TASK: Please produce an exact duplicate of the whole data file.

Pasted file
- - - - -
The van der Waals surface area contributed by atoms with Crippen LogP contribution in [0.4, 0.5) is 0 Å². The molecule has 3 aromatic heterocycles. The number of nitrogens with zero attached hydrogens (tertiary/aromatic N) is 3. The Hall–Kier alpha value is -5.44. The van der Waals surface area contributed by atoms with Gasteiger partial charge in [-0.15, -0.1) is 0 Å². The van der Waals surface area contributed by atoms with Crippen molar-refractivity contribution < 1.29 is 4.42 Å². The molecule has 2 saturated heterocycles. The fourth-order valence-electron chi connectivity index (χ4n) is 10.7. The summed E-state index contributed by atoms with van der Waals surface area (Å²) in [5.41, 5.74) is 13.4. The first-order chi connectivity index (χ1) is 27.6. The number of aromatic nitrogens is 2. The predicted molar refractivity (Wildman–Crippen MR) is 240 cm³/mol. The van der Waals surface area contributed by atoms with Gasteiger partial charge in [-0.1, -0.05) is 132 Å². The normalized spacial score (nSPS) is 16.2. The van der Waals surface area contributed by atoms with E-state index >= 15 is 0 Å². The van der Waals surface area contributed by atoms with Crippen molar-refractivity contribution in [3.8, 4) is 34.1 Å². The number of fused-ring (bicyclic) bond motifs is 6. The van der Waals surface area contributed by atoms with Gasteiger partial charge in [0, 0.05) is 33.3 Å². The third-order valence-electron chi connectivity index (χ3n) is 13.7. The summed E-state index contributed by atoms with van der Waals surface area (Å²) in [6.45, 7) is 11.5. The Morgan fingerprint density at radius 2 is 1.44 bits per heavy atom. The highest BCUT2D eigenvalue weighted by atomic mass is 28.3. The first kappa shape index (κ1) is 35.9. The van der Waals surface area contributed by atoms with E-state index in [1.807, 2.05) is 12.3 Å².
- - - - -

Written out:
The van der Waals surface area contributed by atoms with Crippen LogP contribution in [0.4, 0.5) is 0 Å². The molecule has 3 aromatic heterocycles. The number of nitrogens with zero attached hydrogens (tertiary/aromatic N) is 3. The Hall–Kier alpha value is -5.44. The van der Waals surface area contributed by atoms with Gasteiger partial charge in [-0.15, -0.1) is 0 Å². The van der Waals surface area contributed by atoms with Crippen molar-refractivity contribution < 1.29 is 4.42 Å². The molecule has 2 saturated heterocycles. The fourth-order valence-electron chi connectivity index (χ4n) is 10.7. The summed E-state index contributed by atoms with van der Waals surface area (Å²) in [5.41, 5.74) is 13.4. The first-order chi connectivity index (χ1) is 27.6. The number of aromatic nitrogens is 2. The predicted molar refractivity (Wildman–Crippen MR) is 240 cm³/mol. The van der Waals surface area contributed by atoms with Gasteiger partial charge in [-0.1, -0.05) is 132 Å². The normalized spacial score (nSPS) is 16.2. The van der Waals surface area contributed by atoms with E-state index >= 15 is 0 Å². The van der Waals surface area contributed by atoms with Crippen molar-refractivity contribution in [3.8, 4) is 34.1 Å². The number of fused-ring (bicyclic) bond motifs is 6. The van der Waals surface area contributed by atoms with Gasteiger partial charge in [0, 0.05) is 33.3 Å². The third-order valence-electron chi connectivity index (χ3n) is 13.7. The summed E-state index contributed by atoms with van der Waals surface area (Å²) in [6.45, 7) is 11.5. The Morgan fingerprint density at radius 2 is 1.44 bits per heavy atom. The highest BCUT2D eigenvalue weighted by atomic mass is 28.3. The first kappa shape index (κ1) is 35.9. The van der Waals surface area contributed by atoms with E-state index in [1.807, 2.05) is 12.3 Å².